Recently, I applied for a loyalty card in one of retail outlets. I was, as part of the procedure, required to fill out a form. The most striking aspect of the process was the actual amount and the level of detail in the information that I had to part with. This included, among other details:
- Personal details – my date of birth, gender
- Household and family details – my spouse, size of my household, number of children
- Location details – residence
- Contact details – email, phone number
- Behavioral details – occupation, interests
- Financial details – who I bank with
A quick look at this information could only lead to one inference: retail outlets in Kenya are, knowingly or not, effective collectors of staggeringly useful data.
Remember, these retail brands have outlets all over the country: In every major town you would expect to find one of, some of and in some cases, all of Tuskys, Naivas, Nakumatt or Uchumi outlets just to name some of the major brand names. This means they collect this data every single day while effortlessly covering the whole country.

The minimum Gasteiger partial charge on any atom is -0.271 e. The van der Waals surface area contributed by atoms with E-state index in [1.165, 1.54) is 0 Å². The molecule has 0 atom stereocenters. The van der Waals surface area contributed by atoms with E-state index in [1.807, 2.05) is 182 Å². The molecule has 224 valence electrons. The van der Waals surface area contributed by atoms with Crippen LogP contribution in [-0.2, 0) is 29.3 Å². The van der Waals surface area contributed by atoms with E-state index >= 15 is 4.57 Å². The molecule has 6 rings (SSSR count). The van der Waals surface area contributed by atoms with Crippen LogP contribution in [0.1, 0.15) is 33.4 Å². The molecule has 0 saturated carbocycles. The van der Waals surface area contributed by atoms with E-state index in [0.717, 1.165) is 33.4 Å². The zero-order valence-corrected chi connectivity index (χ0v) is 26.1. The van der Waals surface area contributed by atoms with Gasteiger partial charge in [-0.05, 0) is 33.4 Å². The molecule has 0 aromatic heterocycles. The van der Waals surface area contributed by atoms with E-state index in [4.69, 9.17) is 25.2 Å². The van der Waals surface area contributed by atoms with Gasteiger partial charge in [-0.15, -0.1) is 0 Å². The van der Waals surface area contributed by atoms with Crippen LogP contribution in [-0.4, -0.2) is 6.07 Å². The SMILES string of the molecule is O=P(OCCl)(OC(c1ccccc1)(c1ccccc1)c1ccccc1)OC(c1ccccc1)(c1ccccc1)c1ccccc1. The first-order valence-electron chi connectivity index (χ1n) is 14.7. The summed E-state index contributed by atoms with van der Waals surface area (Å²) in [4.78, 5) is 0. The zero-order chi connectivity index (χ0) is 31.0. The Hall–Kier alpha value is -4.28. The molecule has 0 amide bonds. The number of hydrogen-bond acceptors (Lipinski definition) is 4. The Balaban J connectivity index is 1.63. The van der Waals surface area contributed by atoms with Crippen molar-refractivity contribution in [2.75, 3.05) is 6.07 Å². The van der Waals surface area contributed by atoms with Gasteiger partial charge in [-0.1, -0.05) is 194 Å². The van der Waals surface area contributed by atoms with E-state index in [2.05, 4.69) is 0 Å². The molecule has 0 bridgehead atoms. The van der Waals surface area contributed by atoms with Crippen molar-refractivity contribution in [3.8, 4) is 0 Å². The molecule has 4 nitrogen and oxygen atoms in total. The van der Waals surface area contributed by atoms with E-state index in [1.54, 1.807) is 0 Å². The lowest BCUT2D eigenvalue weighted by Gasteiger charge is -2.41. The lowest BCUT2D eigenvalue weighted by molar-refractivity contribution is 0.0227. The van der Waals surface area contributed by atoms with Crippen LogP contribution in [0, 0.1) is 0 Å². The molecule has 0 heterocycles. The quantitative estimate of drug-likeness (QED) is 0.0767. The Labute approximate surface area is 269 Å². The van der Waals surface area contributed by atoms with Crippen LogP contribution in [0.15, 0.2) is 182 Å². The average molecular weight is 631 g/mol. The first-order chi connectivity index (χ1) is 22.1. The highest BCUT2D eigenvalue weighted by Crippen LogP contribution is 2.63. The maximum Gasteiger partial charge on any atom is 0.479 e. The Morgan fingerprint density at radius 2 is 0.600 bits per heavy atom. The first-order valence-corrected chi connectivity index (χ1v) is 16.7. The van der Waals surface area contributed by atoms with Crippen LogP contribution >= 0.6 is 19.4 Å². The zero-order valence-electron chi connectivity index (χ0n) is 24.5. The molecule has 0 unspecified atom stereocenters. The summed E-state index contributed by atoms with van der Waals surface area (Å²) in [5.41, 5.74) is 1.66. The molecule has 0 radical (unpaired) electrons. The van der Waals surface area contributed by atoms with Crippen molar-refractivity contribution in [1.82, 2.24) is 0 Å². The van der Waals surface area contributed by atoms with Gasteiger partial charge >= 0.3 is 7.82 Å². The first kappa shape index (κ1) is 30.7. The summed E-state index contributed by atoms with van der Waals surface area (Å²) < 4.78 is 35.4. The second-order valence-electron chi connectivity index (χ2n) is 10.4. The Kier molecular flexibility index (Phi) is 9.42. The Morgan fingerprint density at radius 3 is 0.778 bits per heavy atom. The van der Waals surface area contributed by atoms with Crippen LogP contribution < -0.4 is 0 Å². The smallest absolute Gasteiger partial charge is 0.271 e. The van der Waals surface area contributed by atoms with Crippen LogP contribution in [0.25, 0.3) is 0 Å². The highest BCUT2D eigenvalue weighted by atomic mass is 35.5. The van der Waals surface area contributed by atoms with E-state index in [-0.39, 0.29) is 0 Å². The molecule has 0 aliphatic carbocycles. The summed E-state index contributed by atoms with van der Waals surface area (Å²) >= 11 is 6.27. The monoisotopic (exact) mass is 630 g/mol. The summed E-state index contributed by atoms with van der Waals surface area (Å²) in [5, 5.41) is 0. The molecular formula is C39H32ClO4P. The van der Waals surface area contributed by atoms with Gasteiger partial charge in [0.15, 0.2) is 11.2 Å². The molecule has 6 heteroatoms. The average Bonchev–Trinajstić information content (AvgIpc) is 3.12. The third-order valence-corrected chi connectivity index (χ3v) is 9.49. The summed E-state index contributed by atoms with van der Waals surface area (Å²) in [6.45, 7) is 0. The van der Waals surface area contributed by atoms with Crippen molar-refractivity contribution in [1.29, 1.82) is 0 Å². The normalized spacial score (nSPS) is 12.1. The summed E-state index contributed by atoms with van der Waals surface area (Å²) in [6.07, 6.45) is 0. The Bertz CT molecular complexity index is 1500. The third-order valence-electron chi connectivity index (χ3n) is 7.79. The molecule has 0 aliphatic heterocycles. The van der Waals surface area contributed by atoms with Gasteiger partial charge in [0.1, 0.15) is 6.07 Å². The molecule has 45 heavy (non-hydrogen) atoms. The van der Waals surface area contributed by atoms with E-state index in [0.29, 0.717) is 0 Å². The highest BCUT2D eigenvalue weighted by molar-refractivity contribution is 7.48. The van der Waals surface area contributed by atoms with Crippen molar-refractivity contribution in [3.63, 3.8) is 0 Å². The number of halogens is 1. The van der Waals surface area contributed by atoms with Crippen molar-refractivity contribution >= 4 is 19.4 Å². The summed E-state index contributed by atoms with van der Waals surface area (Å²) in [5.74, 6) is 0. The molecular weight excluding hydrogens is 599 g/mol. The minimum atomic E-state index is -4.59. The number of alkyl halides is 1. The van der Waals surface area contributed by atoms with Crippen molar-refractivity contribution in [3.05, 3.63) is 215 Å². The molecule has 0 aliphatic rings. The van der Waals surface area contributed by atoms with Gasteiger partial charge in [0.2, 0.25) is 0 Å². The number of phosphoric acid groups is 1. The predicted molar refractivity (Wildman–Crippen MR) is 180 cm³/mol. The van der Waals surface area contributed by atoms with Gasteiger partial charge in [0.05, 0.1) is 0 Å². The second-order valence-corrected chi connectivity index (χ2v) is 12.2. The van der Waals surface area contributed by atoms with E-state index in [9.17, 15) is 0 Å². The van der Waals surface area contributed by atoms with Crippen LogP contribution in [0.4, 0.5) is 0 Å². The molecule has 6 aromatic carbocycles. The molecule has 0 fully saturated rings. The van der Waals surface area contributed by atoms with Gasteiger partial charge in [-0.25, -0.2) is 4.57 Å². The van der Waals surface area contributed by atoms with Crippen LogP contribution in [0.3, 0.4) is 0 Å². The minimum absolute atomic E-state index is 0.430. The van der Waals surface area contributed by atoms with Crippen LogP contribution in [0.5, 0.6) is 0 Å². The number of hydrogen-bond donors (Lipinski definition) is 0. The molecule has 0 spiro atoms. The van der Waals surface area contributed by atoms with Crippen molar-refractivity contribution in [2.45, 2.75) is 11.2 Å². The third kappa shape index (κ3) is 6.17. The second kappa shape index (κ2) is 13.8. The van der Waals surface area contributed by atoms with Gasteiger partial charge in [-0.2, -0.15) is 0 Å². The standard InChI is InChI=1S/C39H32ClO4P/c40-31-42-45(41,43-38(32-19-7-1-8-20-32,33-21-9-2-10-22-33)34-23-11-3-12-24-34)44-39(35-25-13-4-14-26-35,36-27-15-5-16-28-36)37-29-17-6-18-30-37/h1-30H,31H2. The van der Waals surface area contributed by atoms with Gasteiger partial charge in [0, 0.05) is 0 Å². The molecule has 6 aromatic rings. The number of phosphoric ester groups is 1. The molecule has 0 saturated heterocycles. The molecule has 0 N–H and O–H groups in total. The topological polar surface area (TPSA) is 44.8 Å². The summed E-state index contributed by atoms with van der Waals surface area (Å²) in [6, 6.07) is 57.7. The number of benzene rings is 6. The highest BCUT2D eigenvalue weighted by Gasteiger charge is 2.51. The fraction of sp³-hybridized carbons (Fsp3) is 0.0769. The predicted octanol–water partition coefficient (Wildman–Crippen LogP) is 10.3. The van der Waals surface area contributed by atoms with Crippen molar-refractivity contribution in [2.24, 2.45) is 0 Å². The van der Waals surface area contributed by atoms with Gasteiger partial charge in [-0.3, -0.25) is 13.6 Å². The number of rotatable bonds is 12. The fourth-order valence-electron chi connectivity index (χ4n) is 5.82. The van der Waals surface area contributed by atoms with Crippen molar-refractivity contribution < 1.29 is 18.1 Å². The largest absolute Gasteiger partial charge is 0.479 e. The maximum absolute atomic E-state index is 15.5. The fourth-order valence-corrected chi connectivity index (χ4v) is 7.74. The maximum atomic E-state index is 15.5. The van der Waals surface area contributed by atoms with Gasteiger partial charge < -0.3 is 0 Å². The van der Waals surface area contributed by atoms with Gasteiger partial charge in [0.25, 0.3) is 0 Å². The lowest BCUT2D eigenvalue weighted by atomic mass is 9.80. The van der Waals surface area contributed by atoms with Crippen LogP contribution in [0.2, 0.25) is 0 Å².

Taking all these information about shoppers, adding to this the fact that the loyalty card provides a system to track shopping habits like frequency of shopping, items purchased and amount spent over time all mapped to an individual; and then overlaying this against already existing demographic data would create a rich and massive data set from which no limits exist when it comes to what could be achieved from it.
Association rules and patterns between variables could easily be used to inform targeted marketing strategies, shopping basket data analysis, product clustering, catalog design, stocking, store layout plans and channel expansion among other retail-specific business decisions.
The goal here would be to turn all this information into actionable insight. First and foremost, the right business questions must be asked. From these questions, appropriate analytic techniques and tools are developed to add value to this customer data by turning it into insight.
Whether this is happening within the Kenyan retail space and at a level high enough to influence outcome is debatable but one thing is for sure: Out there, brands like Budget are firmly in the current datafication-of-life wave and have been known to use customer data as the corner stone of their strategy.
The business needs are there, the data is there, the intellectual capacity is there – so why are we not utilizing these again?